Read the full article by Jon Mitchell (The Diplomat)

Host to 31 U.S. military bases, Okinawa, Japan’s southernmost prefecture, is no stranger to the risks of bearing the burden of the U.S.-Japan alliance. In 1959, the U.S. military accidentally shot a nuclear rocket into a local harbor; six years later, it lost a hydrogen bomb in nearby seas; then in 1969, a leak of nerve agent on the island so shocked the world that President Richard Nixon was forced to renounce his nation’s first-use policy on chemical weapons.

But these incidents pale compared to what Okinawans are facing today: the U.S. military has polluted the drinking water for 450,000 people – a third of the prefecture’s population – in the worst case of environmental contamination in the island’s history.

The chemicals causing the problem are per- and polyfluoroalkyl substances (aka PFAS) which are used in the production of food wrapping, nonstick cookware and military firefighting foams. PFAS are highly resistant to heat, oil and water, but in these strengths lie their dangers. Virtually indestructible in nature, they accumulate in our bodies, taking decades to expel. According to the U.S. Agency for Toxic Substances and Disease Registry, health problems linked to PFAS include cancers of the kidneys and testicles, high cholesterol and decreased vaccine response – a particular concern during the current pandemic.

Okinawans first realized their island was contaminated with PFAS in 2016 when tests by local authorities detected high levels of the substances in rivers running through and near Kadena Air Base, the largest U.S. Air Force installation in the Pacific. The discovery prompted further checks near military facilities on the island, revealing elevated PFAS levels in spring water, fish and farmers’ fields. Most alarming, prefectural officials found PFAS in the island’s drinking water, which is sourced from rivers near Kadena Air Base and an aquifer beneath the facility. Levels peaked at 120 parts per trillion (ppt); as a comparison, the U.S. Environmental Protection Agency recommends a maximum level of 70 ppt – but even this, say experts, is way too high.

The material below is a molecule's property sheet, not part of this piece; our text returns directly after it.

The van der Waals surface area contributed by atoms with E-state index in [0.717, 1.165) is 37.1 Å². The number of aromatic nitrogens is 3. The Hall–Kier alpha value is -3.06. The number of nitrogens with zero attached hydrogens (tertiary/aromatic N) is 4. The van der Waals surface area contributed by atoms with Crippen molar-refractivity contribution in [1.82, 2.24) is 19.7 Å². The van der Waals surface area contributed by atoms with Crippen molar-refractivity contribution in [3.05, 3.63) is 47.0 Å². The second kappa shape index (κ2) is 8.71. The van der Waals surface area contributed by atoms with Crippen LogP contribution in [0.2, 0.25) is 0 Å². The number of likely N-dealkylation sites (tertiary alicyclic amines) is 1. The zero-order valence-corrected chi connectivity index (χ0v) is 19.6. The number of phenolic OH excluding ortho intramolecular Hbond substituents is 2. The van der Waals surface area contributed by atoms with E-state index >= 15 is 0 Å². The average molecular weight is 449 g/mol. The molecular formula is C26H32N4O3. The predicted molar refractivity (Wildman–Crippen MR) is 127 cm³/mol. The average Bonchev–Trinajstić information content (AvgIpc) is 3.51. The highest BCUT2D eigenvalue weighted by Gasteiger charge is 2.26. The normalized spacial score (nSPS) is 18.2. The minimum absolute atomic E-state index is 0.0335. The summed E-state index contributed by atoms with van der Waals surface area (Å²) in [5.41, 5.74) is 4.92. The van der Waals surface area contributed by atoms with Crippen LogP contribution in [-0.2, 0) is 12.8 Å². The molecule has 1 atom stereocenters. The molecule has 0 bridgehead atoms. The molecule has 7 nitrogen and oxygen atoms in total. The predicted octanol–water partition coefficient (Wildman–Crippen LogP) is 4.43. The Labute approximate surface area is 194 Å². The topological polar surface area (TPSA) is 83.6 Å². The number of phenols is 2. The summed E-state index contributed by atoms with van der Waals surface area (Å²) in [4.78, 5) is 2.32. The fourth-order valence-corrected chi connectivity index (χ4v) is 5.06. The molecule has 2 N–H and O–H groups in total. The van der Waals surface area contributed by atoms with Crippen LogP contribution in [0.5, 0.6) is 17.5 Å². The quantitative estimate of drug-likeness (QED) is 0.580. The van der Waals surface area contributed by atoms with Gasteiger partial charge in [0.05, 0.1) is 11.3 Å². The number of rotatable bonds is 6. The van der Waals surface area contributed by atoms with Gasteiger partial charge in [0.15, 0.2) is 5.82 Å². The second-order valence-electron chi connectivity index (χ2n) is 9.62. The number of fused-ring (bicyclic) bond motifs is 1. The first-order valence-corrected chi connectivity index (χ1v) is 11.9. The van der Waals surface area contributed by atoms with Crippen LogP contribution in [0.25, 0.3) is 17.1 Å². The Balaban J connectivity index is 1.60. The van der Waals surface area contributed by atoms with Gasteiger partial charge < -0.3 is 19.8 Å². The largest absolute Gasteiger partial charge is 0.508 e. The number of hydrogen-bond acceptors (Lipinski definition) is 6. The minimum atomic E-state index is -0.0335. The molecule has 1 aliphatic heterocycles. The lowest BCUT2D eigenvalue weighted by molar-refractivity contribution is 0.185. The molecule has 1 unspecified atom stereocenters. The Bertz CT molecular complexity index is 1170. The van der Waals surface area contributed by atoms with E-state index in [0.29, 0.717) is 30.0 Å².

The contaminated drinking water is supplied to seven municipalities – home to 450,000 Okinawans, thousands of U.S. service members and their families, and, at least in pre-pandemic times, millions of international tourists. Checks on residents who regularly drank the water showed that blood levels of some PFAS compounds were 53 times higher than the national average…”